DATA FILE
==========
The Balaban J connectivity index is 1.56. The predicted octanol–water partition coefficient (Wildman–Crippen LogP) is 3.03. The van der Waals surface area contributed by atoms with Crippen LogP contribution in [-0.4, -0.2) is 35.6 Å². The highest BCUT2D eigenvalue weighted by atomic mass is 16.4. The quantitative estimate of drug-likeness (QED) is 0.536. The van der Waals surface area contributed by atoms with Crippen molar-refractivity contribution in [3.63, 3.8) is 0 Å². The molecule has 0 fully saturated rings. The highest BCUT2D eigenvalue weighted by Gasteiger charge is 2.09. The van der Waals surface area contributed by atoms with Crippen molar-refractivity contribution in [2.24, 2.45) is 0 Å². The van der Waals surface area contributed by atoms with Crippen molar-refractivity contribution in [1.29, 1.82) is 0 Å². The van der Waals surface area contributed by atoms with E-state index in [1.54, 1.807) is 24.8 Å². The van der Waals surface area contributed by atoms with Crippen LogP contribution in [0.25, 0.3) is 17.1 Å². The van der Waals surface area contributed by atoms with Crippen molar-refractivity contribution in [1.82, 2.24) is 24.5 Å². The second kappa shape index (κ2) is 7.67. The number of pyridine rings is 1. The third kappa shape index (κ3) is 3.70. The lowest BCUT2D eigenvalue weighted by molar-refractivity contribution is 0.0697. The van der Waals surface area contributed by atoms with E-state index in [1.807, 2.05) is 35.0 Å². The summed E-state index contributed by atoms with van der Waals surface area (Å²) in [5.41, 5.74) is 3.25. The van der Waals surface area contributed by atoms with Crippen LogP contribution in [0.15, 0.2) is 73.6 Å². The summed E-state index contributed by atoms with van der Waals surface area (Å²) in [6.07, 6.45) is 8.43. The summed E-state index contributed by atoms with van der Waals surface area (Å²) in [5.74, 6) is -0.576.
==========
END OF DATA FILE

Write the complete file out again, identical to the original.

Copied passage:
The Balaban J connectivity index is 1.56. The predicted octanol–water partition coefficient (Wildman–Crippen LogP) is 3.03. The van der Waals surface area contributed by atoms with Crippen LogP contribution in [-0.4, -0.2) is 35.6 Å². The highest BCUT2D eigenvalue weighted by atomic mass is 16.4. The quantitative estimate of drug-likeness (QED) is 0.536. The van der Waals surface area contributed by atoms with Crippen molar-refractivity contribution in [3.63, 3.8) is 0 Å². The molecule has 0 fully saturated rings. The highest BCUT2D eigenvalue weighted by Gasteiger charge is 2.09. The van der Waals surface area contributed by atoms with Crippen molar-refractivity contribution in [2.24, 2.45) is 0 Å². The van der Waals surface area contributed by atoms with Crippen molar-refractivity contribution in [1.29, 1.82) is 0 Å². The van der Waals surface area contributed by atoms with E-state index in [1.54, 1.807) is 24.8 Å². The van der Waals surface area contributed by atoms with Crippen LogP contribution in [0.25, 0.3) is 17.1 Å². The van der Waals surface area contributed by atoms with Crippen molar-refractivity contribution in [1.82, 2.24) is 24.5 Å². The second kappa shape index (κ2) is 7.67. The number of pyridine rings is 1. The third kappa shape index (κ3) is 3.70. The lowest BCUT2D eigenvalue weighted by molar-refractivity contribution is 0.0697. The van der Waals surface area contributed by atoms with E-state index in [1.807, 2.05) is 35.0 Å². The summed E-state index contributed by atoms with van der Waals surface area (Å²) in [5.41, 5.74) is 3.25. The van der Waals surface area contributed by atoms with Crippen LogP contribution in [0.15, 0.2) is 73.6 Å². The summed E-state index contributed by atoms with van der Waals surface area (Å²) in [6.07, 6.45) is 8.43. The summed E-state index contributed by atoms with van der Waals surface area (Å²) in [5.74, 6) is -0.576.